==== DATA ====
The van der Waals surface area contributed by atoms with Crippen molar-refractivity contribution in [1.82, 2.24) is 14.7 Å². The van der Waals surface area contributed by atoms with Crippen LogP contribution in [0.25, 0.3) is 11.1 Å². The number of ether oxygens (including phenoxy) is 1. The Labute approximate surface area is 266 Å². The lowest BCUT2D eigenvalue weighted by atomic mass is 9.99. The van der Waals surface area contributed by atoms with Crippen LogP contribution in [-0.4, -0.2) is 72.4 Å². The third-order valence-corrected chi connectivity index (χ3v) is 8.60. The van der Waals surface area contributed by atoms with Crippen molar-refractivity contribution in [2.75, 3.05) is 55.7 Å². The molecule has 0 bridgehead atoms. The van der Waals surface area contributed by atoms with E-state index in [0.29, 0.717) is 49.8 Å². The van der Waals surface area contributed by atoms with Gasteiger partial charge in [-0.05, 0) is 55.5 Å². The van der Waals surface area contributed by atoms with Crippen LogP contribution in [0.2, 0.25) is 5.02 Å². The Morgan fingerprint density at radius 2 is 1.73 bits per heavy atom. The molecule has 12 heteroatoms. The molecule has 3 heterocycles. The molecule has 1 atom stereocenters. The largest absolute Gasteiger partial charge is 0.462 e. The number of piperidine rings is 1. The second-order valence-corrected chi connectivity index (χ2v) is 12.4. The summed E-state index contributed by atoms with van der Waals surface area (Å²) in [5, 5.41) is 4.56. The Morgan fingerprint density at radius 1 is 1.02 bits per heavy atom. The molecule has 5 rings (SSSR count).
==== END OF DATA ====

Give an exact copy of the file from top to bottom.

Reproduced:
The van der Waals surface area contributed by atoms with Crippen molar-refractivity contribution in [1.82, 2.24) is 14.7 Å². The van der Waals surface area contributed by atoms with Crippen LogP contribution in [0.25, 0.3) is 11.1 Å². The number of ether oxygens (including phenoxy) is 1. The Labute approximate surface area is 266 Å². The lowest BCUT2D eigenvalue weighted by atomic mass is 9.99. The van der Waals surface area contributed by atoms with Crippen LogP contribution in [-0.4, -0.2) is 72.4 Å². The third-order valence-corrected chi connectivity index (χ3v) is 8.60. The van der Waals surface area contributed by atoms with Crippen molar-refractivity contribution in [2.75, 3.05) is 55.7 Å². The molecule has 0 bridgehead atoms. The van der Waals surface area contributed by atoms with E-state index in [0.29, 0.717) is 49.8 Å². The van der Waals surface area contributed by atoms with Gasteiger partial charge in [-0.05, 0) is 55.5 Å². The van der Waals surface area contributed by atoms with Crippen LogP contribution in [0.2, 0.25) is 5.02 Å². The Morgan fingerprint density at radius 2 is 1.73 bits per heavy atom. The molecule has 12 heteroatoms. The molecule has 3 heterocycles. The molecule has 1 atom stereocenters. The largest absolute Gasteiger partial charge is 0.462 e. The number of piperidine rings is 1. The second-order valence-corrected chi connectivity index (χ2v) is 12.4. The summed E-state index contributed by atoms with van der Waals surface area (Å²) in [5, 5.41) is 4.56. The Morgan fingerprint density at radius 1 is 1.02 bits per heavy atom. The molecule has 5 rings (SSSR count).